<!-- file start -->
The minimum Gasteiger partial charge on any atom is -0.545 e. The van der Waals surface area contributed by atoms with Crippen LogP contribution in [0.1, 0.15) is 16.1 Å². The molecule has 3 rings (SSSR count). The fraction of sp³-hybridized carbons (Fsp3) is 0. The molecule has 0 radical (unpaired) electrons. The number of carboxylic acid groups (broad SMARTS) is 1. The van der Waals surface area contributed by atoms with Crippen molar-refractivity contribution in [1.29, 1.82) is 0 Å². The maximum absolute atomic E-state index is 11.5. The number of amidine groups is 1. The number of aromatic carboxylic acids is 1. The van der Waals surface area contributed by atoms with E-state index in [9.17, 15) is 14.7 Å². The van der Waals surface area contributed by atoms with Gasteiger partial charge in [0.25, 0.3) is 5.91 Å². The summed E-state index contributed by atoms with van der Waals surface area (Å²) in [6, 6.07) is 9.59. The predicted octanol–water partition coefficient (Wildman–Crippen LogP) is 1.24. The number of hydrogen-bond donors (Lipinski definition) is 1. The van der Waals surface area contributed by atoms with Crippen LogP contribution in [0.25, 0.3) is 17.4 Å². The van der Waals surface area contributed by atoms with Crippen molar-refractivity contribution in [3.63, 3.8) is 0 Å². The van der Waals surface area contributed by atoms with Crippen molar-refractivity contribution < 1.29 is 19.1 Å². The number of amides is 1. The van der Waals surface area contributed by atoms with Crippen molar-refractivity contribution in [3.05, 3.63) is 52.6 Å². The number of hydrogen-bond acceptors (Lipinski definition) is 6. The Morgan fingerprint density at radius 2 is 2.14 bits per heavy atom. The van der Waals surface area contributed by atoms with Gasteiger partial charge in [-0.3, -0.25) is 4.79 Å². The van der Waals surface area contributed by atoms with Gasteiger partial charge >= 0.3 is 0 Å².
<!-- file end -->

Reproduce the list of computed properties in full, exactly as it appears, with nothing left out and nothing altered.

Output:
The minimum Gasteiger partial charge on any atom is -0.545 e. The van der Waals surface area contributed by atoms with Crippen LogP contribution in [0.1, 0.15) is 16.1 Å². The molecule has 3 rings (SSSR count). The fraction of sp³-hybridized carbons (Fsp3) is 0. The molecule has 0 radical (unpaired) electrons. The number of carboxylic acid groups (broad SMARTS) is 1. The van der Waals surface area contributed by atoms with Crippen molar-refractivity contribution in [1.29, 1.82) is 0 Å². The maximum absolute atomic E-state index is 11.5. The number of amidine groups is 1. The number of aromatic carboxylic acids is 1. The van der Waals surface area contributed by atoms with E-state index in [9.17, 15) is 14.7 Å². The van der Waals surface area contributed by atoms with Gasteiger partial charge in [0.25, 0.3) is 5.91 Å². The summed E-state index contributed by atoms with van der Waals surface area (Å²) in [6, 6.07) is 9.59. The predicted octanol–water partition coefficient (Wildman–Crippen LogP) is 1.24. The number of hydrogen-bond donors (Lipinski definition) is 1. The van der Waals surface area contributed by atoms with Crippen LogP contribution in [0.25, 0.3) is 17.4 Å². The van der Waals surface area contributed by atoms with Crippen molar-refractivity contribution in [3.63, 3.8) is 0 Å². The van der Waals surface area contributed by atoms with Crippen molar-refractivity contribution < 1.29 is 19.1 Å². The number of amides is 1. The van der Waals surface area contributed by atoms with Crippen molar-refractivity contribution in [3.05, 3.63) is 52.6 Å². The number of hydrogen-bond acceptors (Lipinski definition) is 6. The Morgan fingerprint density at radius 2 is 2.14 bits per heavy atom. The van der Waals surface area contributed by atoms with Gasteiger partial charge in [-0.3, -0.25) is 4.79 Å². The van der Waals surface area contributed by atoms with Gasteiger partial charge >= 0.3 is 0 Å².